Park Slope

Patients protest Brooklyn dialysis center closing

July 6, 2015 By Mary Frost Brooklyn Daily Eagle
Patients and officials rallied last week outside the Brooklyn Kidney Center in Park Slope, which is closing in less than 30 days. Fortis Property Group obtained the building as part of the Long Island College Hospital (LICH) sale. Photos by Mary Frost

Plead for delay until new center opens in the fall

The Brooklyn Kidney Center (BKC), a dialysis center in Park Slope, has notified patients and staff that it is closing its doors next month, leaving its patients – many in wheelchairs or otherwise disabled – scrambling to find seats in other centers in Brooklyn or elsewhere.

Patients and supporters rallied on Thursday outside the clinic at 184 Sterling Place. Chanting “Save our center!” they urged BKC’s owner, Fresenius Medical Care, to delay the closing until a new facility on DeGraw Street is completed this fall. The new facility has experienced construction delays.

Fresenius spokesperson Jon Stone blames the building’s landlord for the closure.

“New York Dialysis Services has a strong record of providing patients with high quality, accessible dialysis care. Unfortunately, the landlord’s recent decision to sell the property will force the closure of Brooklyn Kidney Center, likely in mid-July. We were not asked to be involved in the transaction, and the sale of the building is not tied to the services we provide. We are disappointed to lose our current location, especially given the importance the center has to not only the patients it serves, but to the overall availability of dialysis within the community.”

Fortis Property Group obtained BKC’s building as part of SUNY’s controversial closure and sale of Long Island College Hospital (LICH). Supporters say the move is just another example of a medical facility in Brooklyn suddenly closing without community input or the needs of the patients being taken into consideration.

While there are other Fresenius-owned clinics, supporters claim that Fresenius is giving priority to the 20 or so patents with private health insurance, leaving the roughly 150 Medicaid and Medicare patients to fend for themselves.

Stone says that claim is untrue. “Fresenius Medical Care is making efforts to assist all patients in transferring to new facilities,” he told the Brooklyn Eagle on Monday.

That news has yet to reach the patients. Joyce Corrica said she started dialysis at the age of 19. “I’ve been here for 42 years. And now, I was told two weeks ago that we have to evacuate because they were building a new building and it’s not finished. That’s not our responsibility. But they told us that we have to move and go to different centers. This is my health; this is my life.”

Corrica and other patients said they would have difficulty finding a new clinic, and felt their health would suffer.

“I trust the staff at BKC, I trust the people, the social workers,” she said. “I trust my dietician, I trust my doctor, Dr. Gan. I been knowing him since 1975. How could you send me someplace else to meet a new doctor who do not know anything about me? All we’re asking for is to let us stay here until the new place is finished in the fall.”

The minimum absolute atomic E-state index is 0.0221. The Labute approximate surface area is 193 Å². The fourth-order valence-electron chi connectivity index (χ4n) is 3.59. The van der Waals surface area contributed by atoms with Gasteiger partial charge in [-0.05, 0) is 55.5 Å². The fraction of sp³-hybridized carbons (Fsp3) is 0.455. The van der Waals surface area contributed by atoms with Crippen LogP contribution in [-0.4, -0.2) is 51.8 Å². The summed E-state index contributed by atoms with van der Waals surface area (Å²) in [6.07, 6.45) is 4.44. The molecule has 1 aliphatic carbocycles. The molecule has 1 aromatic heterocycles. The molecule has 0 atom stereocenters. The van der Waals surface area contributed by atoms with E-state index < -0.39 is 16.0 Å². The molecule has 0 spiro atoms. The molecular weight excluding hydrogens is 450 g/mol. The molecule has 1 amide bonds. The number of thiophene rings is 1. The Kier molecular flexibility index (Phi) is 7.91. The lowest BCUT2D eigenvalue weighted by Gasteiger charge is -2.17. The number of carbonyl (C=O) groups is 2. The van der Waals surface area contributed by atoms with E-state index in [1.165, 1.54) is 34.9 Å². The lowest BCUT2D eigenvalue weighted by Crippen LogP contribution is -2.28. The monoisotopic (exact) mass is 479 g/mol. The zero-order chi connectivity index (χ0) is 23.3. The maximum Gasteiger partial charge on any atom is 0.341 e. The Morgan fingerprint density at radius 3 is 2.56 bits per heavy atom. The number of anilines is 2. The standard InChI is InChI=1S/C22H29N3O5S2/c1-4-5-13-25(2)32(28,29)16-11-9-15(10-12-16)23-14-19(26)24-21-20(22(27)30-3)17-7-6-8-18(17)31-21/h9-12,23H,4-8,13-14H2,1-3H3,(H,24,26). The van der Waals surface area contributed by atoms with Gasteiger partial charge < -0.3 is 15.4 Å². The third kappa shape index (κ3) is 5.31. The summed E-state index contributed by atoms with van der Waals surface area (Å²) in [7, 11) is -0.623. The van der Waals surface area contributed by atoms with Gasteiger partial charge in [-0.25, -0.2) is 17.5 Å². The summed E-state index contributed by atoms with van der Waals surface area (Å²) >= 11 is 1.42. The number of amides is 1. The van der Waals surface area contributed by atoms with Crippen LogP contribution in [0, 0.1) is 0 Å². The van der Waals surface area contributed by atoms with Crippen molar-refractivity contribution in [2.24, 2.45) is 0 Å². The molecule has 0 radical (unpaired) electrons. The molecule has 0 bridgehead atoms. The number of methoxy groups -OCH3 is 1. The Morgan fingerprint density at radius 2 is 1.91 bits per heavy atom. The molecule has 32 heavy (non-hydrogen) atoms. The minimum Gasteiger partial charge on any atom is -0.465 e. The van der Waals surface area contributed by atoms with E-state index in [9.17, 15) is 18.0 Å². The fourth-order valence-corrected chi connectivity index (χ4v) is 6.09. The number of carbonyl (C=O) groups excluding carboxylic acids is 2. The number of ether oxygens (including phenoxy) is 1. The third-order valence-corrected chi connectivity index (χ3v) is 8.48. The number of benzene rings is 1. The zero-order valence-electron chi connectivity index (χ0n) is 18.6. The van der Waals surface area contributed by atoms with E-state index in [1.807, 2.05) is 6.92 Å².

Cherie Walker, who has been receiving treatment at the center for 17 years, said, “This is not a job, this is our lifeline. Some people have been coming here for 15, 16 years. You built the Barclay up with no problem, right? Why are we still waiting after three and four years for our center to be built?”

Norma Soto said her whole life was being turned upside down. “All we ask for is an extension. Let them finish the new place; it’s just a few months.”

“We’re married to the staff here,” said Roy L. Hargrove. “It’s so unfair, it brings a grown man to tears. I feel like my wife just left me and ran off with [another man].”

He added, “They’re going to have to chain the door. Hell, no, we won’t go!”

Adrian, who uses a wheelchair, said patients were being pushed out as a result of gentrification.

“I’ve been coming here 17 years. It’s all about the money. We’re just asking for an extension,” he said, as the crowd shouted in agreement, “That’s all we ask for!”

Patients and staff applauded Assemblymember Jo Anne Simon for her sponsorship of the LICH Act, which would prevent the closing of health facilities without community input and an assessment of the health needs of the area. But the act hasn’t yet passed in the Senate and so does not apply to BKC.

“This is a consequence of the LICH deal,” Simon said. “A consolidated kidney center is about to open but there have been construction delays.”

Assemblymember Jo Anne Simon, left, sponsored the LICH Act, which would prevent the closing of health facilities without community input and an assessment of the health needs of the area.Pushing people out “will compromise care and lives,” Simon said. “Most of them are on Medicaid and Medicare, and many need assisted transportation. People are being put in the street. This center is vital – you can’t just go off dialysis for a couple of days. It seems unduly harsh to go ahead with the sale.”

She added that BKC has a “highly trained staff, and they’re being fired.”

Stone said Medical Care, New York Dialysis Services’ parent company, is “working diligently to relocate our affected patients to other nearby facilities and to minimize the impact to our employees.”